It is a defect of Mayavada commentaries that they make one statement in one place and a contradictory statement in another place as a tactic to refute the Bhagavata school

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"It is a defect of Mayavada commentaries that they make one statement in one place and a contradictory statement in another place as a tactic to refute the Bhagavata school"

Sri Caitanya-caritamrta

CC Adi-lila

It is a defect of Māyāvāda commentaries that they make one statement in one place and a contradictory statement in another place as a tactic to refute the Bhāgavata school. Thus Māyāvādī commentators do not even follow regulative principles. It should be noted that the Bhāgavata school accepts the quadruple forms of Nārāyaṇa, but that does not mean that it accepts many Gods.
CC Adi 5.41, Purport:

The scriptures known as the Pañcarātra-śāstras are recognized Vedic scriptures that have been accepted by the great ācāryas. These scriptures are not products of the modes of passion and ignorance. Learned scholars and brāhmaṇas therefore always refer to them as sātvata-saṁhitās. The original speaker of these scriptures is Nārāyaṇa, the Supreme Personality of Godhead. This is especially mentioned in the Mokṣa-dharma (349.68), which is part of the Śānti-parva of the Mahābhārata. Liberated sages like Nārada and Vyāsa, who are free from the four defects of conditioned souls, are the propagators of these scriptures. Śrī Nārada Muni is the original speaker of the Pañcarātra-śāstra. Śrīmad-Bhāgavatam is also considered a sātvata-saṁhitā. Indeed, Śrī Caitanya Mahāprabhu declared, śrīmad-bhāgavataṁ purāṇam amalam: "Śrīmad-Bhāgavatam is a spotless Purāṇa." Malicious editors and scholars who attempt to misrepresent the Pañcarātra-śāstras to refute their regulations are most abominable. In the modern age, such malicious scholars have even commented misleadingly upon the Bhagavad-gītā, which was spoken by Kṛṣṇa, to prove that there is no Kṛṣṇa. How the Māyāvādīs have misrepresented the pāñcarātrika-vidhi will be shown below.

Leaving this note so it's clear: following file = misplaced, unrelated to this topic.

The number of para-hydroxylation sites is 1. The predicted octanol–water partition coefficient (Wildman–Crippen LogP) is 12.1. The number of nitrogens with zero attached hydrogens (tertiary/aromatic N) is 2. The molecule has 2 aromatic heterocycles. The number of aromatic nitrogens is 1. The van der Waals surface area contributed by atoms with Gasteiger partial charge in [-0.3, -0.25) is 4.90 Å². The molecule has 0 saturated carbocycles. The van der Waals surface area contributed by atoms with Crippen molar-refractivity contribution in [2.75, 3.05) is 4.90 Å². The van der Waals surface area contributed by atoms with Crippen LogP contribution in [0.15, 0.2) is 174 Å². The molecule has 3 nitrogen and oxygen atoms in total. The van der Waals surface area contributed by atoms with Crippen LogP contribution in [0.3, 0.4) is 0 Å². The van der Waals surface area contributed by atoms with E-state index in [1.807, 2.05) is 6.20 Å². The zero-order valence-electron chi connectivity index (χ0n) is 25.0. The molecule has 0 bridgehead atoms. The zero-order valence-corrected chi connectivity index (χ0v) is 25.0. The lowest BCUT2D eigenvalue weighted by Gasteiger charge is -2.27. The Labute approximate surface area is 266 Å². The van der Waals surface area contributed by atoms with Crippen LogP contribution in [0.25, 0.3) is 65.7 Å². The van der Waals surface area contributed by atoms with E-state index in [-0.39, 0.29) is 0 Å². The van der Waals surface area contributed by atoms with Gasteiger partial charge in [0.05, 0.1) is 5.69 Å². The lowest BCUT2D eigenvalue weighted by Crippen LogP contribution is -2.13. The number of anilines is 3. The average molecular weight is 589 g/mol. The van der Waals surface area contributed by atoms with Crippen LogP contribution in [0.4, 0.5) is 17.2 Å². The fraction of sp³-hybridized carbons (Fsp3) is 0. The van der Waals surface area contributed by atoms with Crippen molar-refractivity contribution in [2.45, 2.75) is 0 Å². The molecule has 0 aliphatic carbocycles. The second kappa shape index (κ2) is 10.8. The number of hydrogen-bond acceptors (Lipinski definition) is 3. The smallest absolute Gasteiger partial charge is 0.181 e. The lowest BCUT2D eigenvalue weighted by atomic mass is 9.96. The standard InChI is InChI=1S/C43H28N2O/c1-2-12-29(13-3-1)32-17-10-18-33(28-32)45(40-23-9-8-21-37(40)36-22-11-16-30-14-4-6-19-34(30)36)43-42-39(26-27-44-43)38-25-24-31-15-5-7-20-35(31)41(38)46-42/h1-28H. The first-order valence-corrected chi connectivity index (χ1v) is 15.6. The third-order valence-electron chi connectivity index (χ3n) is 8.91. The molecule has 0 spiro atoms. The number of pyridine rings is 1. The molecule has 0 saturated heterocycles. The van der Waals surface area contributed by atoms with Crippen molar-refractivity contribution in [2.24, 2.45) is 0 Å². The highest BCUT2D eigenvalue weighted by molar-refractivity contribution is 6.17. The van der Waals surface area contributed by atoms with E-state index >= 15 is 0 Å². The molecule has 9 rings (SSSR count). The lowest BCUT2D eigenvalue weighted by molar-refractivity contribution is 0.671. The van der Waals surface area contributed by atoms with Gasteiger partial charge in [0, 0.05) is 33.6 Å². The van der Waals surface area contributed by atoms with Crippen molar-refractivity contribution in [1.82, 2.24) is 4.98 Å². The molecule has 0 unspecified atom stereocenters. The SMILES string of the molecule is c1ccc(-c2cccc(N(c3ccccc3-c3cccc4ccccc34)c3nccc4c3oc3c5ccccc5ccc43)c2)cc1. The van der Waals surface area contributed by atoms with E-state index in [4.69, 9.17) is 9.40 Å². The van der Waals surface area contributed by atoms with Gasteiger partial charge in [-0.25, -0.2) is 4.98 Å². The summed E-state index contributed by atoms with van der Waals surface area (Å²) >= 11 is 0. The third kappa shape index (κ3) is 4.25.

(1) In commenting on Vedānta-sūtra 2.2.42, Śrīpāda Śaṅkarācārya has claimed that Saṅkarṣaṇa is a jīva, an ordinary living entity, but there is no evidence in any Vedic scripture that devotees of the Lord have ever said that Saṅkarṣaṇa is an ordinary living entity. He is an infallible plenary expansion of the Supreme Personality of Godhead in the Viṣṇu category, and He is beyond the creation of material nature. He is the original source of the living entities. The Upaniṣads declare, nityo nityānāṁ cetanaś cetanānām: (Kaṭha Upaniṣad 2.2.13) "He is the supreme living entity among all the living entities." Therefore He is vibhu-caitanya, the greatest. He is directly the cause of the cosmic manifestation and the infinitesimal living beings. He is the infinite living entity, and ordinary living entities are infinitesimal. Therefore He is never to be considered an ordinary living being, for that would be against the conclusion of the authorized scriptures. The living entities are also beyond the limitations of birth and death. This is the version of the Vedas, and it is accepted by those who follow scriptural injunctions and who have actually descended in the disciplic succession.

(2) In answer to Śaṅkarācārya's commentary on Vedānta-sūtra 2.2.43, it must be said that the original Viṣṇu of all the Viṣṇu categories, which are distributed in several ways, is Mūla-saṅkarṣaṇa. Mūla means "the original." Saṅkarṣaṇa is also Viṣṇu, but from Him all other Viṣṇus expand. This is confirmed in the Brahma-saṁhitā (5.46), wherein it is said that just as a flame transferred from another flame acts like the original, so the Viṣṇus who emanate from Mūlasaṅkarṣaṇa are as good as the original Viṣṇu. One should worship that Supreme Personality of Godhead, Govinda, who thus expands Himself.